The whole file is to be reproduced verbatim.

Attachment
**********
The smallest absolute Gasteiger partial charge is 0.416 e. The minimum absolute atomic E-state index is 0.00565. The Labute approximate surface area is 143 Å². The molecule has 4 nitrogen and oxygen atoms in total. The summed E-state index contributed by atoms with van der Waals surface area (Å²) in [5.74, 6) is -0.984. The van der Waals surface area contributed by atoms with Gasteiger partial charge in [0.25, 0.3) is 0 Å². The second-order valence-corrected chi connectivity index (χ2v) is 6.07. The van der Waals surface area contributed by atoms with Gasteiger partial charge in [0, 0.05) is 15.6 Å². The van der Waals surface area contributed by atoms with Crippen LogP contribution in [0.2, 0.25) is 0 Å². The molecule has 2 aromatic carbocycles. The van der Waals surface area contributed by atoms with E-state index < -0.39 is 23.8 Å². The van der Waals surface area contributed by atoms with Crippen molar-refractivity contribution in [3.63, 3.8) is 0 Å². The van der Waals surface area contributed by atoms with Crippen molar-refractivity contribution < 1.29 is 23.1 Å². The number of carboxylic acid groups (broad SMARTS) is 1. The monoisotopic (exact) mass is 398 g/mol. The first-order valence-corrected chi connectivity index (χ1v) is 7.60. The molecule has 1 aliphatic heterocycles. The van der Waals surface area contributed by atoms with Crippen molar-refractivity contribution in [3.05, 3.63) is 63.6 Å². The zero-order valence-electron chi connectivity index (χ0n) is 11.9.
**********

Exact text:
The smallest absolute Gasteiger partial charge is 0.416 e. The minimum absolute atomic E-state index is 0.00565. The Labute approximate surface area is 143 Å². The molecule has 4 nitrogen and oxygen atoms in total. The summed E-state index contributed by atoms with van der Waals surface area (Å²) in [5.74, 6) is -0.984. The van der Waals surface area contributed by atoms with Gasteiger partial charge in [0.25, 0.3) is 0 Å². The second-order valence-corrected chi connectivity index (χ2v) is 6.07. The van der Waals surface area contributed by atoms with Gasteiger partial charge in [0, 0.05) is 15.6 Å². The van der Waals surface area contributed by atoms with Crippen LogP contribution in [0.2, 0.25) is 0 Å². The molecule has 2 aromatic carbocycles. The van der Waals surface area contributed by atoms with E-state index < -0.39 is 23.8 Å². The van der Waals surface area contributed by atoms with Crippen molar-refractivity contribution in [3.63, 3.8) is 0 Å². The van der Waals surface area contributed by atoms with Crippen molar-refractivity contribution < 1.29 is 23.1 Å². The number of carboxylic acid groups (broad SMARTS) is 1. The monoisotopic (exact) mass is 398 g/mol. The first-order valence-corrected chi connectivity index (χ1v) is 7.60. The molecule has 1 aliphatic heterocycles. The van der Waals surface area contributed by atoms with Crippen molar-refractivity contribution in [3.05, 3.63) is 63.6 Å². The zero-order valence-electron chi connectivity index (χ0n) is 11.9.